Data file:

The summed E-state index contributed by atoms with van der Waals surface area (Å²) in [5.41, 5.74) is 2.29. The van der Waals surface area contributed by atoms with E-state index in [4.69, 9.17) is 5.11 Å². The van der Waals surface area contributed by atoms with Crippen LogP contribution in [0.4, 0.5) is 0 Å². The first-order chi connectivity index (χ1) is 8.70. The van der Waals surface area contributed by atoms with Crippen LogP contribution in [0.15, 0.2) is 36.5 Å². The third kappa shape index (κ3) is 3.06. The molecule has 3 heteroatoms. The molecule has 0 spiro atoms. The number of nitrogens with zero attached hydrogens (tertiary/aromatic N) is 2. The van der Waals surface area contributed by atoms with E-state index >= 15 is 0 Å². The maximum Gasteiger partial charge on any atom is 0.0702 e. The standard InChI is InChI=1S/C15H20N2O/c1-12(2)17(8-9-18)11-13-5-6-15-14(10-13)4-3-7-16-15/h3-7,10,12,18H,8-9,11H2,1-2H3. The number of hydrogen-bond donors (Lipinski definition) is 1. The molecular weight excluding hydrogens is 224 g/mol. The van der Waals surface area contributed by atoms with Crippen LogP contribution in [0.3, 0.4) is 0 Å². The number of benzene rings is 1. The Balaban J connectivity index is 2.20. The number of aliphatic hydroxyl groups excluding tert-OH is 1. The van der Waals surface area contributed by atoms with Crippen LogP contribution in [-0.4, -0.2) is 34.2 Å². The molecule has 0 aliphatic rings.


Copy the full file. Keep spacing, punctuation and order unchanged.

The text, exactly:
The summed E-state index contributed by atoms with van der Waals surface area (Å²) in [5.41, 5.74) is 2.29. The van der Waals surface area contributed by atoms with E-state index in [4.69, 9.17) is 5.11 Å². The van der Waals surface area contributed by atoms with Crippen LogP contribution in [0.4, 0.5) is 0 Å². The first-order chi connectivity index (χ1) is 8.70. The van der Waals surface area contributed by atoms with Crippen LogP contribution in [0.15, 0.2) is 36.5 Å². The third kappa shape index (κ3) is 3.06. The molecule has 3 heteroatoms. The molecule has 0 spiro atoms. The number of nitrogens with zero attached hydrogens (tertiary/aromatic N) is 2. The van der Waals surface area contributed by atoms with E-state index >= 15 is 0 Å². The maximum Gasteiger partial charge on any atom is 0.0702 e. The standard InChI is InChI=1S/C15H20N2O/c1-12(2)17(8-9-18)11-13-5-6-15-14(10-13)4-3-7-16-15/h3-7,10,12,18H,8-9,11H2,1-2H3. The number of hydrogen-bond donors (Lipinski definition) is 1. The molecular weight excluding hydrogens is 224 g/mol. The van der Waals surface area contributed by atoms with Crippen LogP contribution in [0.3, 0.4) is 0 Å². The number of benzene rings is 1. The Balaban J connectivity index is 2.20. The number of aliphatic hydroxyl groups excluding tert-OH is 1. The van der Waals surface area contributed by atoms with Crippen LogP contribution in [-0.4, -0.2) is 34.2 Å². The molecule has 0 aliphatic rings.